However, in lieu of easier economic mechanics, it should have adopted an easier approach to these sophisticated systems.  That calls for improved, more intuitive interfaces, and possibly a slight reduction in complexity.

Ultimately though, these are rather minor concerns.  In large part that is because the game manual does such a good job of backstopping the game itself.



Gary Grigsby's World at War is a hard game not to like.  Usually, my own tastes in grand strategy titles runs toward the more sophisticated board wargames, not those calculated to be simple or introductory.  Yet this one, and a computer game to boot, has an undeniable appeal.  True, the mixed package of simple operational mechanics and sophisticated economics can be problematic in some ways, but not so much that it scuttles the game.  The problems are really more minor ones of execution than major conceptual ones.

In the never-ending conflict between games and simulations, this one is more of a game overall.  There are some phenomena that do not overly resemble historical outcomes, and when they do get closer, it is a fairly rare event.  In the Pacific, when the computer-controlled Japanese attack Pearl Harbor to open hostilities against the Western Allies, they are unlikely to achieve anything close to what they did on the Day of Infamy.  However, in their first offensive into the South Pacific, they are nearly certain to overachieve, taking all of New Guinea without much trouble and even invading northern Australia.  Whether they can hold on to their Australian conquest is a different story, but the ease with which they get there is most ahistorical.

There is another striking departure from reality with the Imperial Japanese Navy.  Historically, Japan's submarines operated in a role decidedly subordinated to the surface fleet, scouting for it and doing its best work in combat against American naval vessels.  In the game, Japanese subs tend to adopt a strategy of unrestricted submarine warfare against Western Allied transports, much closer to German and American strategy than the Japanese.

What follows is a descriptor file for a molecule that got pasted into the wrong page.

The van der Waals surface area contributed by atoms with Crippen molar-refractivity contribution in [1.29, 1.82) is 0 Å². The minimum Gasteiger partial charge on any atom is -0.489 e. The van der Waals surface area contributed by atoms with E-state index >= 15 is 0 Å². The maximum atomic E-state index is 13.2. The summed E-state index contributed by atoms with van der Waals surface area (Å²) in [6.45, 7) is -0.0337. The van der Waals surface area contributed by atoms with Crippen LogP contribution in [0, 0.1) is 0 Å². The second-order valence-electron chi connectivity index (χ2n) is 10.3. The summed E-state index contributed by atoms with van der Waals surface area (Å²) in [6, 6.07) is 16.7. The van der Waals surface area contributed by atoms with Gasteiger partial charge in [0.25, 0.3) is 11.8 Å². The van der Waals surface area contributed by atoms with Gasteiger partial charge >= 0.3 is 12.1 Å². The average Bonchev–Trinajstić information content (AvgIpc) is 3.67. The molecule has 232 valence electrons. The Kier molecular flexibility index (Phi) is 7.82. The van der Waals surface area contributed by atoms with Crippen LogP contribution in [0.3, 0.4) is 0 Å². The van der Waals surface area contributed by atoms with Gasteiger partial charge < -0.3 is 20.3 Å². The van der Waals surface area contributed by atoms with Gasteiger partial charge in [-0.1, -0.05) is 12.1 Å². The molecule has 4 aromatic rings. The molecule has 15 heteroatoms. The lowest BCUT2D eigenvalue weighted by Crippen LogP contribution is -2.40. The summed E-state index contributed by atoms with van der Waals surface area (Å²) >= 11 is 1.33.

Of the nations at war, the Germans are the most fun to play, at least in my opinion.  They start World War II with the initiative, have both strong forces and a lot of potential, and all of Europe stands as potential prey.

I find the Western Allies to be the most challenging.  They have some major advantages, including the production capacities of the American "Arsenal of Democracy."  The challenge is due to the fact that they are the only power with truly global concerns, vulnerabilities and opportunities.  The Soviet Union also has a presence in both Europe and East Asia, but the latter is limited, and in most games it is at peace with Japan most of the time.

By contrast, the United States and Britain have a lot to lose and a lot to gain everywhere.  Theirs is truly a two-ocean war, and a multi-continental one, with production in every hemisphere.  In addition, when France is in the game, it is run by the same player who has the United States and British Empire under his control.  Add to it the growing production and military forces of the United States, and the Western Allied player has a lot on his plate.

Gary Grigsby's World at War can be described as a fun game.  Not a deep and involved simulation, and nothing that models combat in a sophisticated manner, but a fun game.

That should not be interpreted as an indictment.  Instead, being a fun game is something to be praised.